Lloyd Garnet Cantley MD
C. N. H. Long Professor of Medicine (Nephrology) and Professor of Cellular and Molecular Physiology; Vice Chair, Research
Nephrology; Acute Kidney Injury; Physiology and integrative medical biology; Epithelial cell migration and morphogenesis; Epithelial cell adhesion; Migration; Branching tubulogenesis
Our laboratory is interested in defining the cellular pathways that regulate kidney epithelial development and repair and determining the effector proteins that mediate the actual morphologic changes that occur during tubule formation. We have found that macrophages are critical regulators of both initial injury and subsequent repair, and that cross-talk between macrophages and surviving tubular cells determines the macrophage expression profile that induces tubule repair. We have identified the phosphoinositide 3-kinase and MAPK pathways as critical regulators of epithelial cell migration and morphogenesis and have identified a novel role for ERK at the cell membrane as a key activator of focal adhesion complex turnover.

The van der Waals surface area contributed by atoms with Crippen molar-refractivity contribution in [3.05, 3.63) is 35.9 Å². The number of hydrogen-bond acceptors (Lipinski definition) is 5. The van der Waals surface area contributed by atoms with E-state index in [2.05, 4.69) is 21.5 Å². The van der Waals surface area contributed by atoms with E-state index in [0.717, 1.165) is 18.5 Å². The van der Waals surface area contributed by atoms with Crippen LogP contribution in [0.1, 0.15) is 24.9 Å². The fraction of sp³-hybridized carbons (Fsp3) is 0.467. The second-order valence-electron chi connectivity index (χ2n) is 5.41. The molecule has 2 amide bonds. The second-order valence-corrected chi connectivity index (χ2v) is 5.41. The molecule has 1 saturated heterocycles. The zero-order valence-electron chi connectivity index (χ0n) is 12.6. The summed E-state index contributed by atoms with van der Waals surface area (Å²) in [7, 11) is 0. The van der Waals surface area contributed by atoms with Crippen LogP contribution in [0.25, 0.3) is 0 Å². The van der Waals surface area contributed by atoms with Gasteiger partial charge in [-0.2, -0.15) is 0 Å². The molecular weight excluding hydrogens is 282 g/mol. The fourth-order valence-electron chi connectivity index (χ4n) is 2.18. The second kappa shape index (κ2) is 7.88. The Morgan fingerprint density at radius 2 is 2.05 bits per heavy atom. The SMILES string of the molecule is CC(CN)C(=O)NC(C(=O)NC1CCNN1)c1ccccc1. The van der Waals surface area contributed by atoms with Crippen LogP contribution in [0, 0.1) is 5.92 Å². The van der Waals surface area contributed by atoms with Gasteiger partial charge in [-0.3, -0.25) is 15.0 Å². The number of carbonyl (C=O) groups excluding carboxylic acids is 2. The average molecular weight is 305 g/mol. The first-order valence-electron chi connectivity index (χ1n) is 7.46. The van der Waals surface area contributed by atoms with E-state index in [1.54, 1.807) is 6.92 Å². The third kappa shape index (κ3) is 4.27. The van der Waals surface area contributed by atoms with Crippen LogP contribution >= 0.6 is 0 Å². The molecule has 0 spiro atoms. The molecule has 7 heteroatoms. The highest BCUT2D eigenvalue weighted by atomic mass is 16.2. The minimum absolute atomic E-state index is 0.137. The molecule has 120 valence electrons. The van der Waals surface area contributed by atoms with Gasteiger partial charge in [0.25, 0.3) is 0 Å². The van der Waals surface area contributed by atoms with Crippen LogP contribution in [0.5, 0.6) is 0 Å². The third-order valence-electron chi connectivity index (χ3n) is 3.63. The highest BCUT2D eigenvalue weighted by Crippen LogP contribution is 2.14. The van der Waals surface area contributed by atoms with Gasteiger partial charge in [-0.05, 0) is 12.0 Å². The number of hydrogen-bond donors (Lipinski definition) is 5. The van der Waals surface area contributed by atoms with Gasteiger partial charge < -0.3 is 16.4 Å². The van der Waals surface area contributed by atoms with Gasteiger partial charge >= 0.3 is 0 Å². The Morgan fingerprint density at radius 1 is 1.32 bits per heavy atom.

Extensive Research Description
The primary focus of our laboratory is to determine the mechanisms of renal tubule development and repair. When the kidney is injured following ischemia or toxin exposure, the remaining epithelial cells de-differentiate, spread over the denuded basement membrane, divide, and re-arrange themselves in a specific pattern to regenerate functional tubules. This process requires a complex array of events involving rearrangement of cell shape and regulation of cell-matrix and cell-cell interactions. By examining epithelial cell adhesion, migration, and branching tubulogenesis in response to growth factors such as Hepatocyte Growth Factor and Epidermal Growth Factor, we are determining the intracellular signaling events critical for tubule formation during kidney development and following injury. We have focused these efforts on the role of activation of specific MAPK isoforms as well as the PI 3-kinase in the regulation of cell morphogenesis and cell-matrix interactions.
In addition, we are examining the role of the innate immune response to kidney injury and found that macrophages home to the injured kidney and initially promote apoptosis of sublethally injured tubular cells. Subsequent macrophage accumulation includes increasing numbers of alternatively activated macrophages that promote the survival and proliferation of the remaining tubular cells to effect tubule repair.